Do not delay your screening mammogram if you are already overdue because of a COVID-19 vaccination. Please talk with your primary care physician about the appropriate timing of your exam.
Get the information you need to protect your breast health. Benefit from advanced technology at a convenient Adventist HealthCare mammogram center near you.
What’s a Mammogram?
A mammogram is a breast imaging test that uses a safe, low-dose X-ray. It can show changes in breast tissue, including early signs of cancer that your doctor can’t find during a clinical breast exam. A clinical breast exam (CBE) is a physical exam of the breast done by a healthcare provider to check for lumps or other changes.
When Should I Get My First Mammogram?
Talk to your primary care provider about when and how often you should get a mammogram. For most women, you should get a mammogram and CBE every year starting at age 40.
Types of Mammograms
The type of diagnostic or screening mammogram that’s best for you depends on certain factors. You may have a:
- Screening mammogram. This type of mammogram is recommended yearly to look for signs of breast cancer before you experience symptoms.
- Diagnostic mammogram. If you have symptoms, or another test shows signs of abnormal breast tissue, this type of mammogram allows the radiologists to focus more closely on the area of concern.
2D Digital Mammography
A digital mammogram is also known as a two-dimensional, or 2D, mammogram. If you have a 2D mammogram, you’ll get accurate, fast test results – sometimes during the same visit as your exam.
Cost of a 2D Mammogram
Most insurance plans cover 2D mammograms. Check with your insurance provider before scheduling your appointment.
Tomosynthesis is an imaging technique also known as three-dimensional, or 3D, mammography. This type of mammogram gives your radiologist detailed images of your breast tissue and can make it easier to find signs of breast cancer as early as possible. It can also prevent the need for more imaging tests, such as a breast ultrasound or breast MRI.
Who Can Get a 3D Mammogram?
All women can benefit from a 3D mammogram and should consider this screening option, especially women with dense breasts. Discuss the benefits with your technologist at your appointment.
Cost of a 3D Mammogram
Not all insurance plans cover 3D mammography. Contact your insurance provider to see if a 3D mammogram is covered. In most cases, there is a small fee to cover the additional cost.
ABUS Supplemental Exam – 3D Ultrasound
The Invenia ABUS 2.0 supplemental exam helps increase breast cancer detection in women with dense breasts by 35.7%. This breast cancer screening is done in addition to a mammogram and is a comfortable exam that does not use radiation. It is available at Adventist HealthCare Shady Grove Breast Center.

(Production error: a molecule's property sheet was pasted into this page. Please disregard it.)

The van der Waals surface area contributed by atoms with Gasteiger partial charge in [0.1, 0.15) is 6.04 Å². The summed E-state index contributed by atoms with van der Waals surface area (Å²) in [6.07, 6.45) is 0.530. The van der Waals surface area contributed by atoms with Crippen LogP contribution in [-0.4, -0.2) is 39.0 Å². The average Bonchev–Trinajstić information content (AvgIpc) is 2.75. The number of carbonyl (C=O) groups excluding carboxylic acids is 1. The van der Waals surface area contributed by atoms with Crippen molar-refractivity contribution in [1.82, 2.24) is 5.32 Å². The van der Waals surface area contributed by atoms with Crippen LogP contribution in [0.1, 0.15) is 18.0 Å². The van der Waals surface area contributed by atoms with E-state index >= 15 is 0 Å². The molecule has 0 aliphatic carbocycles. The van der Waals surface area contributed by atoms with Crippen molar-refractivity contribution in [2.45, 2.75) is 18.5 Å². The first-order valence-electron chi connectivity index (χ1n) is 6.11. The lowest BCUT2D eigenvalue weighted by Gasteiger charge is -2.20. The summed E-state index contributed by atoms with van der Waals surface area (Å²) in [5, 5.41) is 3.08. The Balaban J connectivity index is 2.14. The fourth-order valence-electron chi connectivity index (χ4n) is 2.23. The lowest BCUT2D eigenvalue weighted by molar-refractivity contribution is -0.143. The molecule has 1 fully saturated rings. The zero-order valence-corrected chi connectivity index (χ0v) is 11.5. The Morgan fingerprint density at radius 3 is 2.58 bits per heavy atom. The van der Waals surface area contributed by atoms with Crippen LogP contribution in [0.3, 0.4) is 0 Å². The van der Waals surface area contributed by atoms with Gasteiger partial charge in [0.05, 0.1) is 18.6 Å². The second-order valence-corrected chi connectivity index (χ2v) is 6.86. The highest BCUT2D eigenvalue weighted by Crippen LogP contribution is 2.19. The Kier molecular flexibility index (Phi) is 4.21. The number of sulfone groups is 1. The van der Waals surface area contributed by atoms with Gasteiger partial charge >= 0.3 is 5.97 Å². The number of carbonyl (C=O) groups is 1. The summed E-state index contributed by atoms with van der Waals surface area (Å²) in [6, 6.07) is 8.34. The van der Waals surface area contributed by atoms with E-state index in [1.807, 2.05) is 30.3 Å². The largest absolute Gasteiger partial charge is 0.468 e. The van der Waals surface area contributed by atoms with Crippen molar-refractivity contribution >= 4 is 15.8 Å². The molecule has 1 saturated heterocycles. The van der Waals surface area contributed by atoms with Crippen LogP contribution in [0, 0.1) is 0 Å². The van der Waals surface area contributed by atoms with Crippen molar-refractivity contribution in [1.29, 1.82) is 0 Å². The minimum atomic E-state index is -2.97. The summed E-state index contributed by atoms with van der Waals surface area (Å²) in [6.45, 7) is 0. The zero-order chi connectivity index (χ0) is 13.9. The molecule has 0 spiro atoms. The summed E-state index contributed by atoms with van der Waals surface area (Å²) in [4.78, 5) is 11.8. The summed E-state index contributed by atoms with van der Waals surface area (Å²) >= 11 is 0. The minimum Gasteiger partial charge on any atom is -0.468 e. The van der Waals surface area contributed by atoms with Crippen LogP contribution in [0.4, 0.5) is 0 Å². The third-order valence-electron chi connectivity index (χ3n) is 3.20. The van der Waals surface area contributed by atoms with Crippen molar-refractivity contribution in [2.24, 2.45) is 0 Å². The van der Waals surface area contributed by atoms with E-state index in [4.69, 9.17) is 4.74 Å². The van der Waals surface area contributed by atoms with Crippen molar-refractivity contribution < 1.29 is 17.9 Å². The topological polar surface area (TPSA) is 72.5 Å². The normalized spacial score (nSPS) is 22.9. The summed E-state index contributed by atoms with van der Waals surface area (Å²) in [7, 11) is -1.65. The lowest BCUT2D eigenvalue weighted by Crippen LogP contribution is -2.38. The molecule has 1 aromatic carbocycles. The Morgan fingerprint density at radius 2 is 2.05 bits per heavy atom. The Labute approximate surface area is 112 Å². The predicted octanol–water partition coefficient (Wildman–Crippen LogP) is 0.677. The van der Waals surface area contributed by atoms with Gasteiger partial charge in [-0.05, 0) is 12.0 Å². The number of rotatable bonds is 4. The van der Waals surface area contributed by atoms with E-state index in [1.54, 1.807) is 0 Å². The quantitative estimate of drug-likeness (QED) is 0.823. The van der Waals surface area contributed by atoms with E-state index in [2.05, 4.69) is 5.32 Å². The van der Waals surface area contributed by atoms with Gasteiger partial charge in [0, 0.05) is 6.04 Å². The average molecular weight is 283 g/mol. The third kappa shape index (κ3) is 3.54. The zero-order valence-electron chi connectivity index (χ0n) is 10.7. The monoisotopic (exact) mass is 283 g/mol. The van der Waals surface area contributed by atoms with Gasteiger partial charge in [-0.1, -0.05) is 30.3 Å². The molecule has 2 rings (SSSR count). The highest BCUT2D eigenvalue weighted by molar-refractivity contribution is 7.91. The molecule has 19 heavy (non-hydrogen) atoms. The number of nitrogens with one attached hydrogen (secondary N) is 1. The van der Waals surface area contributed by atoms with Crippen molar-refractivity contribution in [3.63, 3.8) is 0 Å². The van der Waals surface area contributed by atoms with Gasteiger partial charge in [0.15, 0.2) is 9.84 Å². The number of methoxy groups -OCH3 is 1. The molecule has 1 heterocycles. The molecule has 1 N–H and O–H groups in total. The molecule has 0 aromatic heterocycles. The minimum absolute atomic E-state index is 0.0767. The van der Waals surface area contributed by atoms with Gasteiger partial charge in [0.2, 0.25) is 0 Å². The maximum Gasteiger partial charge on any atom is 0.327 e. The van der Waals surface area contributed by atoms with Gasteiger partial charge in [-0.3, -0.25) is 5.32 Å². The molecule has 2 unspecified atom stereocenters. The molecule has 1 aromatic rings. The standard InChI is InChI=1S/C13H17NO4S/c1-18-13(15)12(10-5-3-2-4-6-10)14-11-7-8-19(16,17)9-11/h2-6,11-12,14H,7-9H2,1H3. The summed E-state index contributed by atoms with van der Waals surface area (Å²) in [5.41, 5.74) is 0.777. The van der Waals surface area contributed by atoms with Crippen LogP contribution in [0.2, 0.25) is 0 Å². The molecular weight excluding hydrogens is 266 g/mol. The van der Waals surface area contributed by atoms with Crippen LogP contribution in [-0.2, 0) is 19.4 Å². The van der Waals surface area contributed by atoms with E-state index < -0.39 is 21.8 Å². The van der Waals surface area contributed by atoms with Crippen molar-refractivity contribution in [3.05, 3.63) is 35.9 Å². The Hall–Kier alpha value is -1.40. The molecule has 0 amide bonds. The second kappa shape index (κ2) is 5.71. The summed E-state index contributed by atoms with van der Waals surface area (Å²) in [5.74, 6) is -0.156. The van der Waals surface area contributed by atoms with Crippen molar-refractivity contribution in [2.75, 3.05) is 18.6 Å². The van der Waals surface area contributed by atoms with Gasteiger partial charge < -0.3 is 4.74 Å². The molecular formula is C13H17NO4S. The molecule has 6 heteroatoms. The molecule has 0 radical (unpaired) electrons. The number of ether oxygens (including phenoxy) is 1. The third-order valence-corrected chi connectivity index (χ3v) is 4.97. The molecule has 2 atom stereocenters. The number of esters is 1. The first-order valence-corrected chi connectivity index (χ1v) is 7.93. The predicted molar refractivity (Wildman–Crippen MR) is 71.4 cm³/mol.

Who Can Get a ABUS Supplemental Exam?
This exam was developed specifically for women with dense breasts. Breast density is determined by the radiologist and then classified into one of four categories: A, B, C or D. Ask your doctor about your breast density and if the Invenia ABUS 2.0 exam is right for you.
How to Prepare
For your comfort, schedule your mammogram two to three days after your menstrual cycle (period), when your breasts are less sensitive. Ask your appointment scheduler how to get ready for your appointment. Tell your scheduler if you:
- Are allergic to intravenous (IV) or oral contrast
- Are breastfeeding
- Are pregnant or could be pregnant
- Have diabetes or kidney disease
On the Day of Your Appointment
The day of your mammogram:
- Arrive at least 15 minutes before your appointment.
- Do not wear deodorant, powder, perfume or lotions on the breast or underarm area.
- Do not wear jewelry.
- Wear loose-fitting, metal-free clothing.
What to Bring
- Any scans or reports not from Adventist HealthCare
- Insurance cards and photo ID
- Referral from your physician
What to Expect
When you arrive at the mammogram center, you’ll change into a gown that covers your body from the waist up. Talk to your technologist about your medical history and any breast-related symptoms. Tell your technologist if you have:
- Breast implants
- Had a breast biopsy
During the Exam
Your technologist will position you and place your breast on the mammography machine. While it creates images of your breast tissue, the machine will press your breast for a few seconds to make the images as clear as possible.
How Long Does a Mammogram Take?
Your test will take about 20 minutes. You can leave the imaging center when the mammogram is over and do your normal activities.
When Will I Get My Results?
Ask your technologist when and how you’ll get your results. Your radiologist will send the results to your referring provider in about 24 hours.
If a mammogram shows an area of concern, your doctor may recommend additional screening options, such as a biopsy or other test. Count on our team to help you take any needed next steps.